6. David, Antonio C. & Li, Carmen A., 2008. "Exploring the links between HIV/AIDS, social capital, and development," Policy Research Working Paper Series 4679, The World Bank.
  7. Mesnard, Alice & Seabright, Paul, 2008. "Migration and The Equilibrium Prevalence of Infectious Diseases," CEPR Discussion Papers 6651, C.E.P.R. Discussion Papers.
  8. Daniel Bennett & Chun-Fang Chiang & Anup Malani, 2011. "Learning During a Crisis: the SARS Epidemic in Taiwan," NBER Working Papers 16955, National Bureau of Economic Research, Inc.
  9. Stéphane Mechoulan, 2007. "Market structure and communicable diseases," Canadian Journal of Economics, Canadian Economics Association, vol. 40(2), pages 468-492, May.
  10. Sheikh Shahnawaz, 2011. "Infectious disease outbreak and trade policy formulation," Economics Bulletin, AccessEcon, vol. 31(4), pages 2959-2967.
  11. Gabriel Picone & Robyn Kibler & Benedicte Apouey, 2013. "Individuals’ Preventive Behavioral Response to Changes in Malaria Risks and Government Interventions: Evidence from six African countries," Working Papers 0313, University of South Florida, Department of Economics.
  12. Momota, Akira & Tabata, Ken & Futagami, Koichi, 2005. "Infectious disease and preventive behavior in an overlapping generations model," Journal of Economic Dynamics and Control, Elsevier, vol. 29(10), pages 1673-1700, October.
  13. Gersovitz, Mark & Hammer, Jeffrey S., 2005. "Tax/subsidy policies toward vector-borne infectious diseases," Journal of Public Economics, Elsevier, vol. 89(4), pages 647-674, April.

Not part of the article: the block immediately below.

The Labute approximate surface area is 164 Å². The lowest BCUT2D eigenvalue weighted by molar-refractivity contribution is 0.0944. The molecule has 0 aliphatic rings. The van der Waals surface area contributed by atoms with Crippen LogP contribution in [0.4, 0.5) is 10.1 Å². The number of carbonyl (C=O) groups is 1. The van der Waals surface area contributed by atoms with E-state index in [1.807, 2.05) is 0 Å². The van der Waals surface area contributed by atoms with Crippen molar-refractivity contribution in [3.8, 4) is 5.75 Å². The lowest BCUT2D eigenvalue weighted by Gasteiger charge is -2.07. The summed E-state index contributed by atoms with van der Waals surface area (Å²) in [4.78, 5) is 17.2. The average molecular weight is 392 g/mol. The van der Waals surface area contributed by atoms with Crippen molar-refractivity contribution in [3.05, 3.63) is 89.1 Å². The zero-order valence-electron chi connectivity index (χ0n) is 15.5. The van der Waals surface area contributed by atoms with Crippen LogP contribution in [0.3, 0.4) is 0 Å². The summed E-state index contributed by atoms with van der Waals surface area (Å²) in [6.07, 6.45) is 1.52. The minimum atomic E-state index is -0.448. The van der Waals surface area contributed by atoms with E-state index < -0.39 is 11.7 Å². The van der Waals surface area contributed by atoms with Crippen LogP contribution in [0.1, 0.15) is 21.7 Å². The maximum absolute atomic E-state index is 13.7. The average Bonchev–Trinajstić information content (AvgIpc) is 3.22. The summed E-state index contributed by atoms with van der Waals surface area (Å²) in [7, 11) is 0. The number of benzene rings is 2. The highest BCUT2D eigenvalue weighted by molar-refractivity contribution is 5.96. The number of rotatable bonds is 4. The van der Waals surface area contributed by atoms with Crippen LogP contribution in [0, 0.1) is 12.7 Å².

14. repec:hal:wpaper:halshs-00911364 is not listed on IDEAS
  15. Stella Alabastro Quimbo, 2006. "Enhancing the private provision of care through premiums for ability: the case of tuberculosis care in the Philippines," Health Economics, John Wiley & Sons, Ltd., vol. 15(11), pages 1237-1244.

Lists

This item is not listed on Wikipedia, on a reading list or among the top items on IDEAS.

Statistics

Access and download statistics

Corrections

When requesting a correction, please mention this item's handle: RePEc:oup:wbrobs:v:18:y:2003:i:2:p:129-157. See general information about how to correct material in RePEc.

For technical questions regarding this item, or to correct its authors, title, abstract, bibliographic or download information, contact: (Oxford University Press) or (Christopher F. Baum).

If you have authored this item and are not yet registered with RePEc, we encourage you to do it here. This allows to link your profile to this item. It also allows you to accept potential citations to this item that we are uncertain about.

If references are entirely missing, you can add them using this form.

If the full references list an item that is present in RePEc, but the system did not link to it, you can help with this form.

If you know of missing items citing this one, you can help us creating those links by adding the relevant references in the same way as above, for each refering item. If you are a registered author of this item, you may also want to check the "citations" tab in your profile, as there may be some citations waiting for confirmation.

Please note that corrections may take a couple of weeks to filter through the various RePEc services.